Many new SourceHosting.net clients have existing repositories that they want to import into a Subversion repository here. If we’re lucky, the client already uses Subversion, and it’s no more difficult to import the repository than dumping and loading it.
Converting from CVS to SVN is quite easy using the cvs2svn script. We rarely run into any problems, and it has a flexible set of command line options. If, however, the client uses a different source code control system, the process can get trickier.
There are several repository converters available for download, including Polarion Importer for SVN and VSS2SVN. These tools are welcome additions to a release engineer’s bag of tricks, especially if different groups in an organization have not standardized on a single SCM system and you’re trying to convert everyone to Subversion.
As we’ve used the tools mentioned above more and more frequently, we’ve found that they work well for new clients with reasonably small and uncomplicated repositories. However, as the complexity grows with more tags, branches and merge points, the likelihood of producing a corrupted or logically-incorrect Subversion dump file increases.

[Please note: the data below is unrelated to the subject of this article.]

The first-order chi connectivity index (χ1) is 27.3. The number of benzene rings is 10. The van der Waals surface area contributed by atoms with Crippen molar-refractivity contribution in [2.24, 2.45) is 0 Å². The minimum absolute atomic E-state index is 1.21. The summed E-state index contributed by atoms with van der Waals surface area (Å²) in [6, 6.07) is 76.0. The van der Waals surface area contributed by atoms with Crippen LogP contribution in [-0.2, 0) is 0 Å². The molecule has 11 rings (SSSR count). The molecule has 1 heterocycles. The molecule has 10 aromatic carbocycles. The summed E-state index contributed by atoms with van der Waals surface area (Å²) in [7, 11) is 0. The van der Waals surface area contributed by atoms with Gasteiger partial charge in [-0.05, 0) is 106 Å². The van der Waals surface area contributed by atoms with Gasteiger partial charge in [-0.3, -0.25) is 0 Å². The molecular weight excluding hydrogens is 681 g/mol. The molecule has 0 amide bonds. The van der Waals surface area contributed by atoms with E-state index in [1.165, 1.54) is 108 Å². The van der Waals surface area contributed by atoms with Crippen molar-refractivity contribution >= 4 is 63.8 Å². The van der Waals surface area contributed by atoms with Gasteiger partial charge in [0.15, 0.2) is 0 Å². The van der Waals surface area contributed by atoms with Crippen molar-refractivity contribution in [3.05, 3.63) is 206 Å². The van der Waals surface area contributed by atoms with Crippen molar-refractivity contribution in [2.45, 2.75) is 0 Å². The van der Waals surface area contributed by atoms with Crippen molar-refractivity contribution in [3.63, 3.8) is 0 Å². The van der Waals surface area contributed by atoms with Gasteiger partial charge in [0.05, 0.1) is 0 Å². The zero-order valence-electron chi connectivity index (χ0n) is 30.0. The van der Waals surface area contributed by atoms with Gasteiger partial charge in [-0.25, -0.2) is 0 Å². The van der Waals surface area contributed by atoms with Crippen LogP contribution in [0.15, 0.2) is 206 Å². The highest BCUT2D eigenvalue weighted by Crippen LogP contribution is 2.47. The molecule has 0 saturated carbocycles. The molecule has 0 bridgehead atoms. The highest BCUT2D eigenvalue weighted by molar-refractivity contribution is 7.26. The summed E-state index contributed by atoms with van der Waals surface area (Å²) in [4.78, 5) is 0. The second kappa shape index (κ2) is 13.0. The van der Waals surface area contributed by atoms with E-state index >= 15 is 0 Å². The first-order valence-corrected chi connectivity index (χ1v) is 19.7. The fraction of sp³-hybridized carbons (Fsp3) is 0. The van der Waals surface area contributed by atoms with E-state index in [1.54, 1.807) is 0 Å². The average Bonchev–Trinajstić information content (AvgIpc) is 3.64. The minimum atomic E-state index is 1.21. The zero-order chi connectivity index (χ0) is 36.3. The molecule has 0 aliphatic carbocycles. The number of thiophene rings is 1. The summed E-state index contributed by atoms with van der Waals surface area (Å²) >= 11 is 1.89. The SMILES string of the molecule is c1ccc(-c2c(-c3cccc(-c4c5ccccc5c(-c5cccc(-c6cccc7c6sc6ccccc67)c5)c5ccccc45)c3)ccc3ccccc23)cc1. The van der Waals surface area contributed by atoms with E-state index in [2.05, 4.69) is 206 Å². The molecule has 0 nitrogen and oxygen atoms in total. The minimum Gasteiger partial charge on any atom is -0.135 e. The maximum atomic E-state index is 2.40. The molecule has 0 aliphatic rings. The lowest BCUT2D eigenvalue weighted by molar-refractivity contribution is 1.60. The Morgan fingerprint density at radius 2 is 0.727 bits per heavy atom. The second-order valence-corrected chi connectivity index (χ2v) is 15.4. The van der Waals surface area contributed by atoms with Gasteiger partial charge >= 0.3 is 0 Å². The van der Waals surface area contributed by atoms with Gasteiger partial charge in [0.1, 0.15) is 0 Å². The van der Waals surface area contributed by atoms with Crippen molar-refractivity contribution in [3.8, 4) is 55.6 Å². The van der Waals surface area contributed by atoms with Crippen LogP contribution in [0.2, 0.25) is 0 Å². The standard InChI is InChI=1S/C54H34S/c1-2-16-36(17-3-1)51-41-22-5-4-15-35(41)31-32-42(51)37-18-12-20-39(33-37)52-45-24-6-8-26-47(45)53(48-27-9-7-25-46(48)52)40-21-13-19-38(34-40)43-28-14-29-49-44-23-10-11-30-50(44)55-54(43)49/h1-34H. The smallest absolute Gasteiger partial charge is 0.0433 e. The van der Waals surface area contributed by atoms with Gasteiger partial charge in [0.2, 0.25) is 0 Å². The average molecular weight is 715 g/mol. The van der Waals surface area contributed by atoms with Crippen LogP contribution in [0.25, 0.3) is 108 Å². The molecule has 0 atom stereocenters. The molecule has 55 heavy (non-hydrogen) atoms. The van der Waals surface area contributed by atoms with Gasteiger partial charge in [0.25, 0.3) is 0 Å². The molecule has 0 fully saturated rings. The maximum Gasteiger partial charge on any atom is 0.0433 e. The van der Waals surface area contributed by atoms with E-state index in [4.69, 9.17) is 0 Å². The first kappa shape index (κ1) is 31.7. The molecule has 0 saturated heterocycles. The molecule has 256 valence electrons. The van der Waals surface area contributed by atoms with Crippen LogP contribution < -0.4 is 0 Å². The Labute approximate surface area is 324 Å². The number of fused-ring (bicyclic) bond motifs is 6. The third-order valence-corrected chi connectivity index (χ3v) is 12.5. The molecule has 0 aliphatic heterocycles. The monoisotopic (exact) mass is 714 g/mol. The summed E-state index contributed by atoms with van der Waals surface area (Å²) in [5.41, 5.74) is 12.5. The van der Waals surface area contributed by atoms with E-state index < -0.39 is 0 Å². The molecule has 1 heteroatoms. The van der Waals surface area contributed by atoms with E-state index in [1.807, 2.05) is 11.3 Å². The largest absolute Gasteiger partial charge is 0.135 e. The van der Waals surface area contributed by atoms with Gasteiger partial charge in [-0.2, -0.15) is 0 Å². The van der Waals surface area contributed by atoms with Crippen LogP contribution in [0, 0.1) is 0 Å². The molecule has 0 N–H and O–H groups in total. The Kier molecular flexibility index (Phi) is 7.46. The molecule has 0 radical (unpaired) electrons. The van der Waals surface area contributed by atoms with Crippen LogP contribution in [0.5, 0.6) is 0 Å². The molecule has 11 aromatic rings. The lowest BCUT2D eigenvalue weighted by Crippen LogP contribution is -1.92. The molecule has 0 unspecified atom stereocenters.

This problem is illustrated by a recent repository conversion in which the new client used a tool to convert from their existing VSS repository to a Subversion dump file, preparing for their migration to SourceHosting.net. Upon cursory inspection, the dump file contents looked reasonable, but some number of revisions into the loading process, svnadmin reported the following error:
<<< Started new transaction, based on original revision 33 svnadmin: File not found: transaction '30-1', path '/src/docs/ChangeLog' * editing path : src/docs/ChangeLog ...
After reading through the dump file, we discovered that it contained a sequence of operations on the “/src/docs/ChangeLog” file that occurred before the file had been added to the repository. We’ve also run across negative-numbered revisions and attempts to delete files from locations that don’t exist. All of these situations will abort repository loading.
These errors aren’t difficult to detect, and even fix, by parsing through the dump file and rewriting it slightly with the Perl CPAN module SVN::Dumpfile. This module extracts data from a dump file and also allows new data to be inserted into it.
In order to make it easier to test software that generates Subversion dump files, we are building on the work of SVN::Dumpfile and creating a sequence of dump file validation tests. Not even the svnadmin tests included in the Subversion distribution parse dump files, and perhaps this work will migrate into their suite as well.
If you have any suggestions or ideas for specific tests that you would like included, please let us know.
Keep in touch,